By Irene Rodríguez
The Palm Springs Art Museum’s (PSAM) entrance has been transformed with marigold petals to guide the spirits to the altars to be with the living for the day. Papel picado is suspended from the rails. Altars honoring loved ones are displayed throughout the Museum. Azteca Dancers inaugurated the Museum's Day of the Dead/Día de los Muertos celebration on Saturday, October 25, 2014. The festivities continued with Mariachi Azteca de Oro playing throughout the day, visitors making papel picado, paper flowers, prints based on the Day of the Dead logo as well as Jose Guadalupe Posada's iconography, sugar skull magnets, and most popular art activity, mask making. Day of the Dead/Día de los Muertos is a time of joyous celebration and remembrance where families gather to tell stories, honor their heritage and commemorate loved ones who have passed away.
People making paper flowers while listening to Mariachi
The Palm Springs Art Museum has celebrated Day of the Dead/ Día de los Muertos on and off since 1994, and annually since 2004. The event is a free community day filled with art and culture that celebrates an important Mexican tradition. The event began as an effort to recognize and to begin cultivating a sustainable relationship between the museum and the Latino community of the Coachella Valley. It has become our most anticipated and attended event during the year where both the Latino and non-Latino communities come together to celebrate and learn about cultural differences.
Traditional dances at the Día de los Muertos celebration
Many of our visitors shared how this year was the best celebration yet. I believe this statement is a result of the different layers we add to the programming, as well as the altars honoring loves one, causes, and influential people. We have included signage explaining the "why" of the art activities and elements of Day of the Dead. Signage explaining the significance of the marigold's petals at each of entrance informs our visitors that laying a path of these petals and its strong scent is believed to act as a guide for the returning spirits.
Each year, the education department reflects how to make Day of the Dead an authentic experience while honoring the holiday. Since 2007, the education department has involved and integrated the community in a variety of ways. The Museum works closely with local artists to create and install a variety of Day of the Dead altars. Located throughout the galleries, these altars honor the traditions of the day while creating a forum for conversation about the celebration, cultural traditions, and contemporary art. In addition, Day of the Dead/ Día de los Muertos incorporates community member performances, local vendors, and the Museum’s Artists Council, Docent Council and staff. We have contacted our local libraries where Museum has become a part of their story time as museum staff read Day of the Dead themed books and make some of the art activities. This year, we reached out to the local Quilt Guild to display their Day of the Dead themed quilts, as well as to the Black History Month Committee of Palm Springs to install an altar in honor of James O. Jessie, the namesake of their community center. Through these partnerships and their direct relationship with the Latino community, the PSAM continues to demonstrate a commitment to Latino audience development and broaden the day of the dead program our diverse community.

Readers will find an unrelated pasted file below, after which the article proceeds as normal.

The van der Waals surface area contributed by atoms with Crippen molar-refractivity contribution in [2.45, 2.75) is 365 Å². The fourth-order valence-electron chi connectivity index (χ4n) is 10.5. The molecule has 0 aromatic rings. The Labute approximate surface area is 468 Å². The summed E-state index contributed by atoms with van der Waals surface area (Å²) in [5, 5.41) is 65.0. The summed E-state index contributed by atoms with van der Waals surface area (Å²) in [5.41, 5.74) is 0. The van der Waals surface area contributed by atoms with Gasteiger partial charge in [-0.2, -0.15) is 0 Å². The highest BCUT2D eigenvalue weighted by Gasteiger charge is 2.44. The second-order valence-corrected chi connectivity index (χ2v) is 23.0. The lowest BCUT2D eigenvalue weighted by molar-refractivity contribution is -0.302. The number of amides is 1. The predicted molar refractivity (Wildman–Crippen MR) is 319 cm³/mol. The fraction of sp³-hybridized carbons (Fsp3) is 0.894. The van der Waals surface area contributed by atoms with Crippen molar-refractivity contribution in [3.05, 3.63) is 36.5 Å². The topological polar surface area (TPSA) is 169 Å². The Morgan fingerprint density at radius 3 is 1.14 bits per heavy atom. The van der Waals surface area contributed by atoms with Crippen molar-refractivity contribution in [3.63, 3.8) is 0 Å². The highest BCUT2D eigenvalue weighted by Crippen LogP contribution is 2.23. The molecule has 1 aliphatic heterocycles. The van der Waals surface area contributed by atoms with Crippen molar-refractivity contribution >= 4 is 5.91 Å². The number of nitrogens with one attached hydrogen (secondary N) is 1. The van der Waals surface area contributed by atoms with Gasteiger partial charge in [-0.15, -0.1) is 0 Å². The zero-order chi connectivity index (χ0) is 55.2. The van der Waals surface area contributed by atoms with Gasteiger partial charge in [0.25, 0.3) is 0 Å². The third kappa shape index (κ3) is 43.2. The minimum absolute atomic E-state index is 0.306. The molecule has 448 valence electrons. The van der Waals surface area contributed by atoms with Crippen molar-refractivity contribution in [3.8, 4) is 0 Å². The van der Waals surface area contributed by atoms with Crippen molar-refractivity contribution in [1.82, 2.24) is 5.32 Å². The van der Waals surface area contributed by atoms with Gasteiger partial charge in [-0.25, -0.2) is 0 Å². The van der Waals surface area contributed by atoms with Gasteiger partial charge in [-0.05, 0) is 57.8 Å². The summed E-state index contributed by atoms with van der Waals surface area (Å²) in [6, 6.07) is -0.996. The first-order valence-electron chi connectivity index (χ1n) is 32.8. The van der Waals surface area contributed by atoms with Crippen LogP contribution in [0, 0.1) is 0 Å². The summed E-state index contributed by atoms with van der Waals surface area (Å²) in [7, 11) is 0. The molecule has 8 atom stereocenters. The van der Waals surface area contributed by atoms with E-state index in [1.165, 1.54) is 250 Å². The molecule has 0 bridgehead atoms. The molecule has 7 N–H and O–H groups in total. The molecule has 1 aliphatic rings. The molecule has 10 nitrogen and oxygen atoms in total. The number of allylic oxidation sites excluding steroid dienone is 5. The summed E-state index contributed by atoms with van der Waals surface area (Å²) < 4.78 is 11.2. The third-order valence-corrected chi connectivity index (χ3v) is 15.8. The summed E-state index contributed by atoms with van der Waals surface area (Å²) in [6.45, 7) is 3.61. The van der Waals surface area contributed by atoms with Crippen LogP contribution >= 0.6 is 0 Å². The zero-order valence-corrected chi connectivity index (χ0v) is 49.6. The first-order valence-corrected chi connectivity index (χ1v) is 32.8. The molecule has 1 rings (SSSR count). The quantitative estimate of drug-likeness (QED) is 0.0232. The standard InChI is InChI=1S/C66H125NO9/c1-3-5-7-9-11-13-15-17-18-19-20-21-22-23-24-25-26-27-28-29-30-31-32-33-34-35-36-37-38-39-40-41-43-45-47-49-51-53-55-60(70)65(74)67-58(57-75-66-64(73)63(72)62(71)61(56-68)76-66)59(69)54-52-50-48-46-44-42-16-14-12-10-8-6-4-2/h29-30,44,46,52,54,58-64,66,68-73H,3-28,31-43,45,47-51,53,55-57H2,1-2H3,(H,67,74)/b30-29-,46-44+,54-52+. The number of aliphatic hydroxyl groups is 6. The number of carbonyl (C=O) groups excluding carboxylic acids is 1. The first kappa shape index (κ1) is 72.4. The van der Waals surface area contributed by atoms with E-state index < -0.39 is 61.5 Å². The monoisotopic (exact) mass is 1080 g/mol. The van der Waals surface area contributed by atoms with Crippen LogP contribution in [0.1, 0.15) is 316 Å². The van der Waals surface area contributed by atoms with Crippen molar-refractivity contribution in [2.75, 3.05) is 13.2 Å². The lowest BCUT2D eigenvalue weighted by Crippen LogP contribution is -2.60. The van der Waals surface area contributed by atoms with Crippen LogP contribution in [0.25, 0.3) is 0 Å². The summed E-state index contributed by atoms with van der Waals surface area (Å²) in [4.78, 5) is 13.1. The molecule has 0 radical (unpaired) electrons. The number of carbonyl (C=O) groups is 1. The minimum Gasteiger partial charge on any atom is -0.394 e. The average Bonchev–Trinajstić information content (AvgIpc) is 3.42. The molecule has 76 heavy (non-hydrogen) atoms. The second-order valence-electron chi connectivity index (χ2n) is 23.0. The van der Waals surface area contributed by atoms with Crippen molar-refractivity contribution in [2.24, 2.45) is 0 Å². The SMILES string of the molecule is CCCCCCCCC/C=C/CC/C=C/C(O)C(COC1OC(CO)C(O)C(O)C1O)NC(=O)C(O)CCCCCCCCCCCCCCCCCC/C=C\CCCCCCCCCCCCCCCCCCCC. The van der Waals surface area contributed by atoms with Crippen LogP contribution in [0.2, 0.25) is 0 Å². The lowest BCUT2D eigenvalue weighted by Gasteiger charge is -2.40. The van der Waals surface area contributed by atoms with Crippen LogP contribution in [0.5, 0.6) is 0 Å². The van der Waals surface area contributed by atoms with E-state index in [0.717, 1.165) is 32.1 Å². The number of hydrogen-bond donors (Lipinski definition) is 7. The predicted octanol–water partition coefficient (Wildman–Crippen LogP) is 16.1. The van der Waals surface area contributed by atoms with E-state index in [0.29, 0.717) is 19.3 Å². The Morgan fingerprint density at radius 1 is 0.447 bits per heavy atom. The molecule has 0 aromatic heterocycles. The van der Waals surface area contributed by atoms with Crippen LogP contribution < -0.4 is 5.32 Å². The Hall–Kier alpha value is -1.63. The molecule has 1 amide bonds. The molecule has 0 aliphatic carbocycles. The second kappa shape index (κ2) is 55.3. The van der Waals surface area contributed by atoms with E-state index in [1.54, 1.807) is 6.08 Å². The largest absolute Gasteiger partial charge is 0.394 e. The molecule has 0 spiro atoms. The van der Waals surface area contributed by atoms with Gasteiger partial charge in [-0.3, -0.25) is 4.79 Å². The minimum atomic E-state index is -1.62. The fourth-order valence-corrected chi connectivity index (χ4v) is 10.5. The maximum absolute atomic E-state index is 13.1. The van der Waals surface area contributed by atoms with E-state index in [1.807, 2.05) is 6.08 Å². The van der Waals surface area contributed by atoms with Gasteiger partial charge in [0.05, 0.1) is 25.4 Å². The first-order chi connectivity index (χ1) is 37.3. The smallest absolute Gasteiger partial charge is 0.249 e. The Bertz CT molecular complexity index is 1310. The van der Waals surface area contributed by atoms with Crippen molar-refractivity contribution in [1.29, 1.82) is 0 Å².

What does this program mean to the community and the Museum? This is a question in the forefront of the education department because it is important that the community program is impactful and meaningful for our visitors. Due to the large number of attendance—from 1,800 to 5,400 over the past four years—it is challenging to conduct an evaluation to understand fully our impact. Though, I do have anecdotal data from our visitors:
I attend the Day of the Dead with my family, participate in the art activities, and listen to the Mariachi. As I return home, I feel peaceful and joyous of spending the day at the museum.
My daughter participated with her Spanish Club to install an altar at the Museum. The experience led her to create an altar at home for her grandmother.
Thank you very much for your hard work and commitment. We truly enjoyed el Día de los Muertos. We look forward to next year.
This is the best thing the Museum does for the families and children.
Day of the Dead/Dia de los Muertos has become a place for families and children to be exposed not only to traditional art activities, but also to the PSAM’s collection of contemporary art as we strive to meet our mission of promoting enjoyment, education and involvement with the visual arts.
Irene is currently the Interim Director of Education at the Palm Springs Art Museum, and partnered with community organizations to make the arts more accessible for children and adults alike. She has served on the Program Committee of the Western Museums Association and holds the office of Secretary for the Museum Educators of Southern California. In her spare time, she takes ballet and pointe classes.